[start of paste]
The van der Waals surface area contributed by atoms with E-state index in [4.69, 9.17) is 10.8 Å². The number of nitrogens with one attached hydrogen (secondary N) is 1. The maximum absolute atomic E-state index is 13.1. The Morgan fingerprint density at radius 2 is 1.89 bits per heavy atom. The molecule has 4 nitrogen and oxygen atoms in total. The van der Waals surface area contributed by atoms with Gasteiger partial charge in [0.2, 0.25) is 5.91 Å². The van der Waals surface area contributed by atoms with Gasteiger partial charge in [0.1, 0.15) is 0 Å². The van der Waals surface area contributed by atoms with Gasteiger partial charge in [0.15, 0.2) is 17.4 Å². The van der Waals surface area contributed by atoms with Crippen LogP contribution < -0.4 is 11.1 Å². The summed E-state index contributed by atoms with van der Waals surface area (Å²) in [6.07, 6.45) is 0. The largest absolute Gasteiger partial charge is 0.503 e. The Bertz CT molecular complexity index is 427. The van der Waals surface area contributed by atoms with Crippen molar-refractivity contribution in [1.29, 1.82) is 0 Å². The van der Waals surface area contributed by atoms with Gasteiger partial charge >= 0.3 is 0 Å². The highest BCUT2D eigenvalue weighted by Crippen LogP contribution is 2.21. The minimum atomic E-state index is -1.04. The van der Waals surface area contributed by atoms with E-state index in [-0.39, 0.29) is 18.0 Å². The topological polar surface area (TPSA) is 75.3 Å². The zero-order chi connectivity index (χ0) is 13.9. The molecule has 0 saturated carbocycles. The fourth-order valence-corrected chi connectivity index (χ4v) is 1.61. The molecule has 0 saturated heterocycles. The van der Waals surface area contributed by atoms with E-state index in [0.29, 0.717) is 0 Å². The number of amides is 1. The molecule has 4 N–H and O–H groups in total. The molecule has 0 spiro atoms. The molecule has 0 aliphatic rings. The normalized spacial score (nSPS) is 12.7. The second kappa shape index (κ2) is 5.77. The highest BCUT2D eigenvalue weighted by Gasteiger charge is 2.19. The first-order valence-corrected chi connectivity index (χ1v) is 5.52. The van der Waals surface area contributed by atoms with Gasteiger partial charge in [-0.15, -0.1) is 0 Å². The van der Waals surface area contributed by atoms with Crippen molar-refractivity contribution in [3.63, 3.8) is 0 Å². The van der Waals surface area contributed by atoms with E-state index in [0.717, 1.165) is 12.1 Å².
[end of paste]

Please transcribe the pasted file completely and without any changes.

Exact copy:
The van der Waals surface area contributed by atoms with E-state index in [4.69, 9.17) is 10.8 Å². The number of nitrogens with one attached hydrogen (secondary N) is 1. The maximum absolute atomic E-state index is 13.1. The Morgan fingerprint density at radius 2 is 1.89 bits per heavy atom. The molecule has 4 nitrogen and oxygen atoms in total. The van der Waals surface area contributed by atoms with Gasteiger partial charge in [0.2, 0.25) is 5.91 Å². The van der Waals surface area contributed by atoms with Gasteiger partial charge in [0.1, 0.15) is 0 Å². The van der Waals surface area contributed by atoms with Gasteiger partial charge in [0.15, 0.2) is 17.4 Å². The van der Waals surface area contributed by atoms with Crippen LogP contribution < -0.4 is 11.1 Å². The summed E-state index contributed by atoms with van der Waals surface area (Å²) in [6.07, 6.45) is 0. The largest absolute Gasteiger partial charge is 0.503 e. The Bertz CT molecular complexity index is 427. The van der Waals surface area contributed by atoms with Crippen molar-refractivity contribution in [1.29, 1.82) is 0 Å². The van der Waals surface area contributed by atoms with Gasteiger partial charge >= 0.3 is 0 Å². The highest BCUT2D eigenvalue weighted by Crippen LogP contribution is 2.21. The minimum atomic E-state index is -1.04. The van der Waals surface area contributed by atoms with E-state index in [-0.39, 0.29) is 18.0 Å². The topological polar surface area (TPSA) is 75.3 Å². The zero-order chi connectivity index (χ0) is 13.9. The molecule has 0 saturated carbocycles. The fourth-order valence-corrected chi connectivity index (χ4v) is 1.61. The molecule has 0 saturated heterocycles. The van der Waals surface area contributed by atoms with E-state index in [0.29, 0.717) is 0 Å². The number of amides is 1. The molecule has 4 N–H and O–H groups in total. The molecule has 0 spiro atoms. The molecule has 0 aliphatic rings. The normalized spacial score (nSPS) is 12.7. The second kappa shape index (κ2) is 5.77. The highest BCUT2D eigenvalue weighted by Gasteiger charge is 2.19. The first-order valence-corrected chi connectivity index (χ1v) is 5.52. The van der Waals surface area contributed by atoms with Gasteiger partial charge in [-0.15, -0.1) is 0 Å². The van der Waals surface area contributed by atoms with Crippen molar-refractivity contribution in [3.63, 3.8) is 0 Å². The van der Waals surface area contributed by atoms with E-state index in [0.717, 1.165) is 12.1 Å².